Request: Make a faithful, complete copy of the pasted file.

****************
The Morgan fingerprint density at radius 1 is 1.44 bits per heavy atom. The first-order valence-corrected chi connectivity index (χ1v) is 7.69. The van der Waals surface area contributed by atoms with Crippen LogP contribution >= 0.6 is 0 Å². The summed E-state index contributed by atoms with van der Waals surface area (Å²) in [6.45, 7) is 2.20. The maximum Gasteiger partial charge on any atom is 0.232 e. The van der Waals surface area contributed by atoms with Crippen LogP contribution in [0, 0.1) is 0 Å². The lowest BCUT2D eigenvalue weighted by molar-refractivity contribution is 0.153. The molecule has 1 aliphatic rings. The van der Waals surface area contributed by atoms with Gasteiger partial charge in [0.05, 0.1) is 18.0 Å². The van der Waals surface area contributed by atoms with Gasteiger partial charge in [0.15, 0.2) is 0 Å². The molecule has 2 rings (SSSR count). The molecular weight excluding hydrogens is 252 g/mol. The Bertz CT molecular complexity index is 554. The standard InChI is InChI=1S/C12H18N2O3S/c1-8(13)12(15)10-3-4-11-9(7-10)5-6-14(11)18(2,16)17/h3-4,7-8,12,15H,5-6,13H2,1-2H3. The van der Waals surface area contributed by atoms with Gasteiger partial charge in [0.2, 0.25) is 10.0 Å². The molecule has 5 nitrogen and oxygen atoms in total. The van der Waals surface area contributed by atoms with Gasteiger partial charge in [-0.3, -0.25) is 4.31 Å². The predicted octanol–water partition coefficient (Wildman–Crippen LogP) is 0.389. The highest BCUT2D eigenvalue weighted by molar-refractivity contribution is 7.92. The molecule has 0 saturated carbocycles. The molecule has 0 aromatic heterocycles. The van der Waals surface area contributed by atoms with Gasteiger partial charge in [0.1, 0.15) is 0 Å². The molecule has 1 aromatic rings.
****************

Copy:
The Morgan fingerprint density at radius 1 is 1.44 bits per heavy atom. The first-order valence-corrected chi connectivity index (χ1v) is 7.69. The van der Waals surface area contributed by atoms with Crippen LogP contribution >= 0.6 is 0 Å². The summed E-state index contributed by atoms with van der Waals surface area (Å²) in [6.45, 7) is 2.20. The maximum Gasteiger partial charge on any atom is 0.232 e. The van der Waals surface area contributed by atoms with Crippen LogP contribution in [0, 0.1) is 0 Å². The lowest BCUT2D eigenvalue weighted by molar-refractivity contribution is 0.153. The molecule has 1 aliphatic rings. The van der Waals surface area contributed by atoms with Gasteiger partial charge in [0.05, 0.1) is 18.0 Å². The van der Waals surface area contributed by atoms with Gasteiger partial charge in [0.15, 0.2) is 0 Å². The molecule has 2 rings (SSSR count). The molecular weight excluding hydrogens is 252 g/mol. The Bertz CT molecular complexity index is 554. The standard InChI is InChI=1S/C12H18N2O3S/c1-8(13)12(15)10-3-4-11-9(7-10)5-6-14(11)18(2,16)17/h3-4,7-8,12,15H,5-6,13H2,1-2H3. The van der Waals surface area contributed by atoms with Gasteiger partial charge in [0.2, 0.25) is 10.0 Å². The molecule has 5 nitrogen and oxygen atoms in total. The van der Waals surface area contributed by atoms with Gasteiger partial charge in [-0.3, -0.25) is 4.31 Å². The predicted octanol–water partition coefficient (Wildman–Crippen LogP) is 0.389. The highest BCUT2D eigenvalue weighted by molar-refractivity contribution is 7.92. The molecule has 0 saturated carbocycles. The molecule has 0 aromatic heterocycles. The van der Waals surface area contributed by atoms with Gasteiger partial charge in [0.1, 0.15) is 0 Å². The molecule has 1 aromatic rings.